The cornstarch-based sauce begins as a slurry and is heated in a pan until thick. I stirred the sauce constantly to prevent lumps. (I did not stir vigorously because of the finicky amylopectin.) I waited for bubbles to appear. This point in time is when stupid Gabe would have added starch. The sauce wasn't thickening after a few minutes over medium heat. But I waited patiently, and then, a bubble rose lazily to the surface and popped. Suddenly, there were many bubbles and the sauce began to feel thicker! I let it bubble for a minute as I stirred the thickening sauce.

A success! My first starch-based sauce that wasn't lumpy, gluey, or starchy.

Samosa Teaser

Expect two posts today! (Not including this one)

Friday, January 23, 2009

Purees and Reductions

I have always considered sauces to be my weak point in cooking. This weakness has frustrated me to no end because I love a good chili garlic sauce or a sweet teriyaki. Yet whenever I try my hand at a new recipe, I create lumpy, thin glazes that don't stick to the vegetables and rice in the pan.

After studying sauces in Cookwise and cooking up some familiar dishes, I realized that I do not, in fact, suck at making sauces. I'm actually quite good! We make these dishes regularly, all of which depend upon a good sauce: Chana Masala (tomato gravy puree), Garlicky Pasta (herb and garlic butter reduction), and Peanut Butter Broccoli (spicy peanut sauce). The truth is that I suck at making starch-based sauces, specifically for Asian dishes.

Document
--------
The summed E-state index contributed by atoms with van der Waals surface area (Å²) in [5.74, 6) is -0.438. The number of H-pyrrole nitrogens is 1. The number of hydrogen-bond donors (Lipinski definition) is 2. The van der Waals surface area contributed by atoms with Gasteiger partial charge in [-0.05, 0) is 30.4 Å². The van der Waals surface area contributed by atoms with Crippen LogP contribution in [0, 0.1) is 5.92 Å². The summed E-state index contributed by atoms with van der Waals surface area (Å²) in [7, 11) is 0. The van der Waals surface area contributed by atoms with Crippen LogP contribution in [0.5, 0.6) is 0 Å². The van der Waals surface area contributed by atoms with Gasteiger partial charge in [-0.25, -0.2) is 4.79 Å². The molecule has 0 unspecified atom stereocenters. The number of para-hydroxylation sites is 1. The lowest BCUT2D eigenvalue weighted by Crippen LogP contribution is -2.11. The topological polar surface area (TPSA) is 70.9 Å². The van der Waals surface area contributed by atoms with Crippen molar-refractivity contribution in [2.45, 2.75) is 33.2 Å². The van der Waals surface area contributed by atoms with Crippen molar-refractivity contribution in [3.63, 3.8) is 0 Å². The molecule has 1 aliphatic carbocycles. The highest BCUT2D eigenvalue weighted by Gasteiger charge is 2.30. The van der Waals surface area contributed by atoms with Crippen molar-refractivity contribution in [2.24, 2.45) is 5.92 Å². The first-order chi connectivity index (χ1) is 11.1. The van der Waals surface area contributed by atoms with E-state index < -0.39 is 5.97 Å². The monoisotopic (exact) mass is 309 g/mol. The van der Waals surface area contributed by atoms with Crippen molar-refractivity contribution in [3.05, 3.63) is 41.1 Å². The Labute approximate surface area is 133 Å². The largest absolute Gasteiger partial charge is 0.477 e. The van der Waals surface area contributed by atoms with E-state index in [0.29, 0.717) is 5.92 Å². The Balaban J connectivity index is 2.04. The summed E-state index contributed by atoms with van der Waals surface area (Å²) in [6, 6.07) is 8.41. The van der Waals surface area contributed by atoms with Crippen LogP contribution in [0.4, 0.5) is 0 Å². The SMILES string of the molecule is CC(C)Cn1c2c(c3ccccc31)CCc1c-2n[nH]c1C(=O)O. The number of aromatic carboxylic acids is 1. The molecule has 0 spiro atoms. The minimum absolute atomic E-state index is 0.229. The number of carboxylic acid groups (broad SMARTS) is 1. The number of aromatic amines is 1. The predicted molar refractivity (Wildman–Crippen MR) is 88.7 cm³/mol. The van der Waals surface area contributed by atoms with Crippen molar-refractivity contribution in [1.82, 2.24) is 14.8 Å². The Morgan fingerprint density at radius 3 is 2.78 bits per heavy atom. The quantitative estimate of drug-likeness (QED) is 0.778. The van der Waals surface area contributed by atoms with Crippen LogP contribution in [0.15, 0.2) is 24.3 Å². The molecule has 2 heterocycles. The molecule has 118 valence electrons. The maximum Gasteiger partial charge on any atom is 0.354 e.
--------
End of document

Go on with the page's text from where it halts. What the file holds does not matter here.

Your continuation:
There are three basic sauce types – purees, reductions, and starch-based. Each works in a different way and complements certain dishes. Let's start at the top.


A puree is any food, cooked or raw, that has been blended to a thick consistency. Purees rely upon vegetables, fruit, cooked grains or beans, seeds, and bread crumbs for thickening. Purees should have a minimal amount of liquid since it can interfere with the blending and the final texture. In this Peanut Butter Broccoli dish, very hot water breaks down the peanut butter into a thick consistency. I only use a quarter cup of water and I keep whisking the peanut butter with a fork even when it seems the water is mostly absorbed.

Right now, you may be conceptualizing purees as those colorful sauce puddles next to gourmet meals. (See picture of bad puree at right). At least, that was my initial idea of a puree. Sure, it's tasty, but isn't it more of a decoration? No, actually. Marinara and mole are famous purees that aren't secondary to the dish they flavor. And that's really the point here.